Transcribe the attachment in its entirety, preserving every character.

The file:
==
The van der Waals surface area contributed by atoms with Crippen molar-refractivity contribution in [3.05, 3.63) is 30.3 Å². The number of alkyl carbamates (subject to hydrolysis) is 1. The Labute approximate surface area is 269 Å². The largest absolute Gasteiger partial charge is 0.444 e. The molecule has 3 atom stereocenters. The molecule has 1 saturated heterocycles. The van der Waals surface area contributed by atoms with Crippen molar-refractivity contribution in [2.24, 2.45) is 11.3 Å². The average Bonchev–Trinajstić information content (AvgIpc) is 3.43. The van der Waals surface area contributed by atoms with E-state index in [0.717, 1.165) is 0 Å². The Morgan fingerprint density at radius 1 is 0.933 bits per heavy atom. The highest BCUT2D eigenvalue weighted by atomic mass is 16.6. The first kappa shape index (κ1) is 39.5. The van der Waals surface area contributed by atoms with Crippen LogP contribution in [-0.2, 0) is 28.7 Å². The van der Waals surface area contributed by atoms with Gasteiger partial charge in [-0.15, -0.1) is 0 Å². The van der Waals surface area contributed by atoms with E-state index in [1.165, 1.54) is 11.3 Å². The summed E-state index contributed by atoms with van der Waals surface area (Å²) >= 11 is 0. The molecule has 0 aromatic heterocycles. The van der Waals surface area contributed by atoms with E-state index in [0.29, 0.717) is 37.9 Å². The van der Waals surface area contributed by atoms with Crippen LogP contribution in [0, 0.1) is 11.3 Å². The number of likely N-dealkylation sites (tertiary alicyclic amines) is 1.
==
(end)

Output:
The van der Waals surface area contributed by atoms with Crippen molar-refractivity contribution in [3.05, 3.63) is 30.3 Å². The number of alkyl carbamates (subject to hydrolysis) is 1. The Labute approximate surface area is 269 Å². The largest absolute Gasteiger partial charge is 0.444 e. The molecule has 3 atom stereocenters. The molecule has 1 saturated heterocycles. The van der Waals surface area contributed by atoms with Crippen molar-refractivity contribution in [2.24, 2.45) is 11.3 Å². The average Bonchev–Trinajstić information content (AvgIpc) is 3.43. The van der Waals surface area contributed by atoms with E-state index in [0.717, 1.165) is 0 Å². The Morgan fingerprint density at radius 1 is 0.933 bits per heavy atom. The highest BCUT2D eigenvalue weighted by atomic mass is 16.6. The first kappa shape index (κ1) is 39.5. The van der Waals surface area contributed by atoms with Crippen LogP contribution in [-0.2, 0) is 28.7 Å². The van der Waals surface area contributed by atoms with Gasteiger partial charge in [-0.15, -0.1) is 0 Å². The van der Waals surface area contributed by atoms with E-state index in [1.165, 1.54) is 11.3 Å². The summed E-state index contributed by atoms with van der Waals surface area (Å²) >= 11 is 0. The molecule has 0 aromatic heterocycles. The van der Waals surface area contributed by atoms with E-state index in [0.29, 0.717) is 37.9 Å². The van der Waals surface area contributed by atoms with Crippen LogP contribution in [0, 0.1) is 11.3 Å². The number of likely N-dealkylation sites (tertiary alicyclic amines) is 1.